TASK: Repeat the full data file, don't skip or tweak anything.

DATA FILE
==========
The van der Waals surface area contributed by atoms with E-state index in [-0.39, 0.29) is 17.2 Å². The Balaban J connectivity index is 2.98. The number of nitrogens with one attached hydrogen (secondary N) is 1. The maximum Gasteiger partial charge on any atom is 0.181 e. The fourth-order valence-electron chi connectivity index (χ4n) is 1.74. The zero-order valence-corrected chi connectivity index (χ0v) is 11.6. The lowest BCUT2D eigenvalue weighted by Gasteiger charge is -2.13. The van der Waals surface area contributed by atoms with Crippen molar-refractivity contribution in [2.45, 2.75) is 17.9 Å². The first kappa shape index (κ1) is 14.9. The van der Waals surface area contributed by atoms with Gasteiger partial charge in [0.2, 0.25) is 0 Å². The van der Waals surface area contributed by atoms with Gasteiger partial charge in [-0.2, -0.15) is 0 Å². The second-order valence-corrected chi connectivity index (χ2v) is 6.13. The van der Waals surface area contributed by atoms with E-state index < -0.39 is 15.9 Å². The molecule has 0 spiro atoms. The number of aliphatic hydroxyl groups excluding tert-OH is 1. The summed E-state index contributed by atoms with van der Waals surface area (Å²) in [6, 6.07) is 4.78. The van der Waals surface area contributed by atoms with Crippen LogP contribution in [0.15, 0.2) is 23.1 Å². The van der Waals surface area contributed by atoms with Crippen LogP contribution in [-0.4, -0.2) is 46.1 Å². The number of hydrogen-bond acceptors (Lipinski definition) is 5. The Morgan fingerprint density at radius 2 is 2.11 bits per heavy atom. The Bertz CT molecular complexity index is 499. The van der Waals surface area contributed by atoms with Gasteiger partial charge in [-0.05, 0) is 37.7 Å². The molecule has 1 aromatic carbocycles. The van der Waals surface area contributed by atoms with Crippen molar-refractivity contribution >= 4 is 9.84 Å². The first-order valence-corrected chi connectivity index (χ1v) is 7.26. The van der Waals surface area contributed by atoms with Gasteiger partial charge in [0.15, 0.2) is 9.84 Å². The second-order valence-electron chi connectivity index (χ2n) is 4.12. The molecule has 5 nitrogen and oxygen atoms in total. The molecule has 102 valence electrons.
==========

The van der Waals surface area contributed by atoms with E-state index in [-0.39, 0.29) is 17.2 Å². The Balaban J connectivity index is 2.98. The number of nitrogens with one attached hydrogen (secondary N) is 1. The maximum Gasteiger partial charge on any atom is 0.181 e. The fourth-order valence-electron chi connectivity index (χ4n) is 1.74. The zero-order valence-corrected chi connectivity index (χ0v) is 11.6. The lowest BCUT2D eigenvalue weighted by Gasteiger charge is -2.13. The van der Waals surface area contributed by atoms with Crippen molar-refractivity contribution in [2.45, 2.75) is 17.9 Å². The first kappa shape index (κ1) is 14.9. The van der Waals surface area contributed by atoms with Gasteiger partial charge in [0.2, 0.25) is 0 Å². The van der Waals surface area contributed by atoms with Gasteiger partial charge in [-0.2, -0.15) is 0 Å². The second-order valence-corrected chi connectivity index (χ2v) is 6.13. The van der Waals surface area contributed by atoms with E-state index < -0.39 is 15.9 Å². The molecule has 0 spiro atoms. The number of aliphatic hydroxyl groups excluding tert-OH is 1. The summed E-state index contributed by atoms with van der Waals surface area (Å²) in [6, 6.07) is 4.78. The van der Waals surface area contributed by atoms with Crippen LogP contribution in [0.15, 0.2) is 23.1 Å². The van der Waals surface area contributed by atoms with Crippen LogP contribution in [-0.4, -0.2) is 46.1 Å². The number of hydrogen-bond acceptors (Lipinski definition) is 5. The Morgan fingerprint density at radius 2 is 2.11 bits per heavy atom. The Bertz CT molecular complexity index is 499. The van der Waals surface area contributed by atoms with Gasteiger partial charge in [-0.05, 0) is 37.7 Å². The molecule has 1 aromatic carbocycles. The van der Waals surface area contributed by atoms with Crippen molar-refractivity contribution >= 4 is 9.84 Å². The first-order valence-corrected chi connectivity index (χ1v) is 7.26. The van der Waals surface area contributed by atoms with Gasteiger partial charge in [0.15, 0.2) is 9.84 Å². The second-order valence-electron chi connectivity index (χ2n) is 4.12. The molecule has 5 nitrogen and oxygen atoms in total. The molecule has 102 valence electrons.